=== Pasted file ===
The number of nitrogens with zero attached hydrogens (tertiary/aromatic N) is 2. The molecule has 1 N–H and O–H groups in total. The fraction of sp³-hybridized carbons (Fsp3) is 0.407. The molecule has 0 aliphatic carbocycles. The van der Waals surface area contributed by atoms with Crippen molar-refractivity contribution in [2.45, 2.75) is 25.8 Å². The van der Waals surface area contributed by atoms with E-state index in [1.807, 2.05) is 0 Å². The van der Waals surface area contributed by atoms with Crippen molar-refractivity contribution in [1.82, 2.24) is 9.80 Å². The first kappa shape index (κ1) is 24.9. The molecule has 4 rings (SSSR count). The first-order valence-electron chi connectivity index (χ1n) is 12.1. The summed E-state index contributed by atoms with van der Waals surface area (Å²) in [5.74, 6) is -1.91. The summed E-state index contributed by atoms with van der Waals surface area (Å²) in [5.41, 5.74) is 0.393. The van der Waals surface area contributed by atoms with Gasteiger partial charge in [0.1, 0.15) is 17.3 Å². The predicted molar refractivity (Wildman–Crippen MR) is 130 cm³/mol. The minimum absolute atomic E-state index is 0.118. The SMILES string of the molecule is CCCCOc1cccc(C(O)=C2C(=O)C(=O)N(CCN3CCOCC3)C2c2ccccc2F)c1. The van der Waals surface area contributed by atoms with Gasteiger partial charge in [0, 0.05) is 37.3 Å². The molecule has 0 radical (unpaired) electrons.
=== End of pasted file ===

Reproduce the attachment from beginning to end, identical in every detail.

The number of nitrogens with zero attached hydrogens (tertiary/aromatic N) is 2. The molecule has 1 N–H and O–H groups in total. The fraction of sp³-hybridized carbons (Fsp3) is 0.407. The molecule has 0 aliphatic carbocycles. The van der Waals surface area contributed by atoms with Crippen molar-refractivity contribution in [2.45, 2.75) is 25.8 Å². The van der Waals surface area contributed by atoms with E-state index in [1.807, 2.05) is 0 Å². The van der Waals surface area contributed by atoms with Crippen molar-refractivity contribution in [1.82, 2.24) is 9.80 Å². The first kappa shape index (κ1) is 24.9. The molecule has 4 rings (SSSR count). The first-order valence-electron chi connectivity index (χ1n) is 12.1. The summed E-state index contributed by atoms with van der Waals surface area (Å²) in [5.74, 6) is -1.91. The summed E-state index contributed by atoms with van der Waals surface area (Å²) in [5.41, 5.74) is 0.393. The van der Waals surface area contributed by atoms with Gasteiger partial charge in [0.1, 0.15) is 17.3 Å². The predicted molar refractivity (Wildman–Crippen MR) is 130 cm³/mol. The minimum absolute atomic E-state index is 0.118. The SMILES string of the molecule is CCCCOc1cccc(C(O)=C2C(=O)C(=O)N(CCN3CCOCC3)C2c2ccccc2F)c1. The van der Waals surface area contributed by atoms with Gasteiger partial charge in [0, 0.05) is 37.3 Å². The molecule has 0 radical (unpaired) electrons.